**The picture above is at the Easter Vigil on March 26, 2016. Gabe received his First Holy Communion in the Catholic Church that night, it was 6 days after his 15th birthday and 13 days before he died. The picture below is a cross that was cut out from his casket. It sat right on the top, and we were given the cross to keep. The casket was a beautiful wooden casket made by the Trappist monks, given to us as they do for children who die.


When grief gets pushed to the side

What I Can’t Control- I chose the name of this blog very specifically, from lyrics of a Matt Hammit song that I identify with (Why this blog?). When Gabe died there was this gigantic piece of life that I couldn’t control. In the early days of the loss of someone so significant, the grief takes over. It truly is all you can think about. At times it literally takes your breath away. For several months I would have episodes of heaving sobs where I would have trouble catching my breath. Nothing I have ever been through even comes close to that. That deep grief is absolutely uncontrollable. You can try to control it, but it just comes out in other ways- fatigue, pain, depression, and so many other ways.

As time progresses it changes shape. By time I mean years, not weeks or months. Eventually it becomes almost comfortable, that grief. You carry it around with you. There are times it emerges but it’s not as severe and it’s not overpowering. I have been carrying this grief around for just under 3 and 1/2 years. My grief and I fell into a rhythm. Gabe’s presence kind of sat in my heart. It felt comfortable. He was still so far away but also felt accessible.

Lately though, that grief has changed again. I find myself in a position where I am in need of a full time job, among other things. A new What I Can’t Control is here. Life is shifting again and with that shift my grief is shifting as well. I have found that Gabe is distant. It’s almost like I have no room to process my grief anymore, like he’s getting squeezed out of my heart. It is painful. He’s feeling more distant and it is extremely uncomfortable. My hope is that as things settle down and my new situation works itself out I will once again have more room to hold him in my heart.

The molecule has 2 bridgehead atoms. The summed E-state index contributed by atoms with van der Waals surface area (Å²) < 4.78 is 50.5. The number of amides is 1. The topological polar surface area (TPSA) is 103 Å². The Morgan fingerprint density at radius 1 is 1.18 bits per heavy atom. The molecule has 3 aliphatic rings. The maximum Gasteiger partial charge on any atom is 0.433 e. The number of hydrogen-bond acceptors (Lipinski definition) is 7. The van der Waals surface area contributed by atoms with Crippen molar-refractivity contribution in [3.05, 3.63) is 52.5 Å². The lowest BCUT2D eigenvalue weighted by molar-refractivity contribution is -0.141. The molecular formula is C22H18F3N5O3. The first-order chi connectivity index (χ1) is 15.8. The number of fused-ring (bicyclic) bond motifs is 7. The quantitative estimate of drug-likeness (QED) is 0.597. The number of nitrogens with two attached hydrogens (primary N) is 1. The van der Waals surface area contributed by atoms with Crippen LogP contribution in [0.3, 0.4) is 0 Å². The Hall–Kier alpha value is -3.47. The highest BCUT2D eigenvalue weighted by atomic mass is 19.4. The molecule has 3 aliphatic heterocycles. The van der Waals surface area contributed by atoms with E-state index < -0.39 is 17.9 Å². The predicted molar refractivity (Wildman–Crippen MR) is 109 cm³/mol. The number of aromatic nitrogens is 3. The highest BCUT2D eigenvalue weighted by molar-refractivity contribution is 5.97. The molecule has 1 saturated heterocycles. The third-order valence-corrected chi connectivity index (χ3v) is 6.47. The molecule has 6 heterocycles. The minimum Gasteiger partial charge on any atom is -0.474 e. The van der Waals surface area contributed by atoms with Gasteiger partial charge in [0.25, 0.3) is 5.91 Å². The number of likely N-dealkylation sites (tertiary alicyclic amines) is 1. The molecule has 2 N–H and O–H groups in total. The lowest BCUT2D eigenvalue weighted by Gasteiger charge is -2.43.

As I work through these changes and eventually disclose what this new situation is my blog may take on a slightly different focus. This blog will evolve, just like my grief. My faith is still strong, and I have so much support from friends. I’ve been through the absolute worst. I can get through this thing too.



The hard times quota

You go through something hard. That should be it right? When something awful happens like the death of an immediate family member, or a horrible diagnosis, or any number of awful life events- that should be it! That difficult event should be your quota. I remember thinking shortly after Gabe died that his death was my hard thing. I would grow and recover and that would be it.

Unfortunately that’s not how life works. Soon after Gabe died life kicked back into gear, tossing some struggles at our family with an employment situation that caused immense stress. And then there was just day to day living that was difficult and felt impossible at times.

And now there’s another situation that I can’t share about but is extremely difficult. It seems so unfair. It seems like I have been handed too much. But you know what? I have been through the worst. So that huge, awful thing that happened on April 8 2016 has prepared me for this. I made it through the deepest grief possible and I’m still standing. I didn’t think I could survive it but I did. I can look back and see that although I walked through the deepest sorrow I am still here.  As awful as the place I am standing now feels, I KNOW that I can overcome this obstacle as well. I don’t want this obstacle, I’d love to just wave it away. But I can’t.